One such two-step process is disclosed in U.S. Pat. No. 4,550,007 to Ohtsu et al and assigned to Mitsubishi Plastics Industries Limited. In this patent, the first molded article can be slightly larger than the desired final container. The first article is heated in the first mold by keeping it in contact with very hot mold walls, e.g., from 130° C. for 5 seconds to 230° C. for 2 seconds. Then the article is removed and allowed to freely shrink. It is promptly transferred to a second mold heated at 60° to 150° C., where it is blown into a final container.
In European patent application No. 0,155,763, assigned to Yoshino, a similar process to that of Ohtsu et al is disclosed. That is, the first article can be slightly oversized in relation to the final desired container, and it is heated in the first mold, then allowed to freely shrink and then reblown.
In both of these two-mold processes, the initial blown article is heated in the mold and then allowed to freely shrink. The free shrinkage of the first article creates unevenness in its wall thickness and thus unevenness in the final blown container. Moreover, the time that the article remains in the first mold for heating is limited by practical constraints upon the molding process. The longer the heating, the longer the molding process, and the less commercially attractive due to lower production rates.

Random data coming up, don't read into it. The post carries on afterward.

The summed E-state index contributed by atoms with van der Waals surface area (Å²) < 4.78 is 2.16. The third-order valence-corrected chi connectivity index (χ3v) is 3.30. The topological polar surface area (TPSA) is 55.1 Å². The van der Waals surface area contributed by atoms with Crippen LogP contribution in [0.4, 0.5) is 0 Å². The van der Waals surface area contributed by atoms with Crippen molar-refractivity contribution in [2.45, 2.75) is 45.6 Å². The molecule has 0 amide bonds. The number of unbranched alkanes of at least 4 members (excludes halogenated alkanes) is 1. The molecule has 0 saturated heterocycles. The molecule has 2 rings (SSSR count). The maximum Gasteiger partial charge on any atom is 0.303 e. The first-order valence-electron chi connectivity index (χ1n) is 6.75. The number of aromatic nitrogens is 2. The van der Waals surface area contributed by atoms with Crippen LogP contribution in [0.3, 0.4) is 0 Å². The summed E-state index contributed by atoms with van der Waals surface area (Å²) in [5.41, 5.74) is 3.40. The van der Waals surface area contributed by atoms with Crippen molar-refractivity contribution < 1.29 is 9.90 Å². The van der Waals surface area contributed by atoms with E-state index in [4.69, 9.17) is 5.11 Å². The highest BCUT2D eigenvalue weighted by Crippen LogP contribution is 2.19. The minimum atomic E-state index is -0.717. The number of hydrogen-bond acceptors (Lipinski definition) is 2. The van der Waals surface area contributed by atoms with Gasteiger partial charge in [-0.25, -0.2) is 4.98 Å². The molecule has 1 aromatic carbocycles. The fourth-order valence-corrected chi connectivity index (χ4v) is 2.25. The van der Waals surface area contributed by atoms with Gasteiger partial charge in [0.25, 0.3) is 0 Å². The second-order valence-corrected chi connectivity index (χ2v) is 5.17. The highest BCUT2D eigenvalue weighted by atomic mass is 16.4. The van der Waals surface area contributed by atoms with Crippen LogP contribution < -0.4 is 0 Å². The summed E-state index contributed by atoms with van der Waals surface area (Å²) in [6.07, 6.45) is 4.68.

Another two-blow-molding-step process is disclosed in U.S. Pat. No. 4,836,971, issued to Denis et al and assigned to Sidel. In this process, the first blown article is heated in a large oven, separate from the first mold. The process starts with a pre-made preform which first has its neck heated to crystallize it, and then the neck is cooled. The preform is then heated, using infrared heaters, to an appropriate temperature between 100° to 120° C. for 10 to 80 seconds while being rotated, and then subjected to blow-molding in a cold first mold, i.e., 5° to 40° C., which does not provide any appreciable stress relaxation. The first mold cavity is larger than the final desired container, such that the first blow-molded article is larger than the final container, This oversized article is then heated in the oven at 180° to 220° C. for 1 to 15 minutes and allowed to freely shrink. The crystalline neck is needed to withstand the heat of the oven so that the neck does not deform. The article shrinks to a size smaller than the final desired container and experiences uneven shrinkage such that it typically has a chili-pepper-like shape. The shrunken article is then placed in a final mold and blown to form the final container.